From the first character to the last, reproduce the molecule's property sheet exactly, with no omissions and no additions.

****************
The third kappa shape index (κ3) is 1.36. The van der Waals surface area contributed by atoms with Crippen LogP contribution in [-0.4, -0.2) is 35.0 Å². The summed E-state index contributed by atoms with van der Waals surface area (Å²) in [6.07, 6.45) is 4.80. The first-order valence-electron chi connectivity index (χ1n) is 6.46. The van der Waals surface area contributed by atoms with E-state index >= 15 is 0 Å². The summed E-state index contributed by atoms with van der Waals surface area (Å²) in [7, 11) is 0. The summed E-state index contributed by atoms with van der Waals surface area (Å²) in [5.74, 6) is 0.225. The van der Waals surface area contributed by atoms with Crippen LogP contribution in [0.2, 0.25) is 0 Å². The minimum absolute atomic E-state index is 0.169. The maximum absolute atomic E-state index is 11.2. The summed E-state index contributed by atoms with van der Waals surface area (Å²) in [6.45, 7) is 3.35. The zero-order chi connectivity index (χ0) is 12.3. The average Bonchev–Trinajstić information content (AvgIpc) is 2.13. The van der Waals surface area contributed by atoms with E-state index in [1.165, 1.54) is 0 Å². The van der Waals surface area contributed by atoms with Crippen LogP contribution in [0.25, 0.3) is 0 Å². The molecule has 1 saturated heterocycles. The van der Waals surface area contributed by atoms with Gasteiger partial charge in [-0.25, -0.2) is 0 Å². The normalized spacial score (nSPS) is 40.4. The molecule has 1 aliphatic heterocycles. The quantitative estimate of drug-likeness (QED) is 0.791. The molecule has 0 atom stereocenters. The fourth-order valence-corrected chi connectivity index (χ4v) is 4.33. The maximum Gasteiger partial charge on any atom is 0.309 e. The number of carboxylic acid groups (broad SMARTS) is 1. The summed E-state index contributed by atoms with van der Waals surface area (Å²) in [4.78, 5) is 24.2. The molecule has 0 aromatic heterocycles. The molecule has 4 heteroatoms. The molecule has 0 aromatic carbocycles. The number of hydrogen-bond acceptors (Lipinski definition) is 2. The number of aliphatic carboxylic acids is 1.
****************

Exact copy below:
The third kappa shape index (κ3) is 1.36. The van der Waals surface area contributed by atoms with Crippen LogP contribution in [-0.4, -0.2) is 35.0 Å². The summed E-state index contributed by atoms with van der Waals surface area (Å²) in [6.07, 6.45) is 4.80. The first-order valence-electron chi connectivity index (χ1n) is 6.46. The van der Waals surface area contributed by atoms with E-state index >= 15 is 0 Å². The summed E-state index contributed by atoms with van der Waals surface area (Å²) in [7, 11) is 0. The summed E-state index contributed by atoms with van der Waals surface area (Å²) in [5.74, 6) is 0.225. The van der Waals surface area contributed by atoms with Crippen LogP contribution in [0.2, 0.25) is 0 Å². The minimum absolute atomic E-state index is 0.169. The maximum absolute atomic E-state index is 11.2. The summed E-state index contributed by atoms with van der Waals surface area (Å²) in [6.45, 7) is 3.35. The zero-order chi connectivity index (χ0) is 12.3. The average Bonchev–Trinajstić information content (AvgIpc) is 2.13. The van der Waals surface area contributed by atoms with E-state index in [1.165, 1.54) is 0 Å². The van der Waals surface area contributed by atoms with Crippen LogP contribution in [0.25, 0.3) is 0 Å². The molecule has 1 saturated heterocycles. The van der Waals surface area contributed by atoms with Gasteiger partial charge in [-0.25, -0.2) is 0 Å². The normalized spacial score (nSPS) is 40.4. The molecule has 1 aliphatic heterocycles. The quantitative estimate of drug-likeness (QED) is 0.791. The molecule has 0 atom stereocenters. The fourth-order valence-corrected chi connectivity index (χ4v) is 4.33. The maximum Gasteiger partial charge on any atom is 0.309 e. The number of carboxylic acid groups (broad SMARTS) is 1. The summed E-state index contributed by atoms with van der Waals surface area (Å²) in [4.78, 5) is 24.2. The molecule has 0 aromatic heterocycles. The molecule has 4 heteroatoms. The molecule has 0 aromatic carbocycles. The number of hydrogen-bond acceptors (Lipinski definition) is 2. The number of aliphatic carboxylic acids is 1.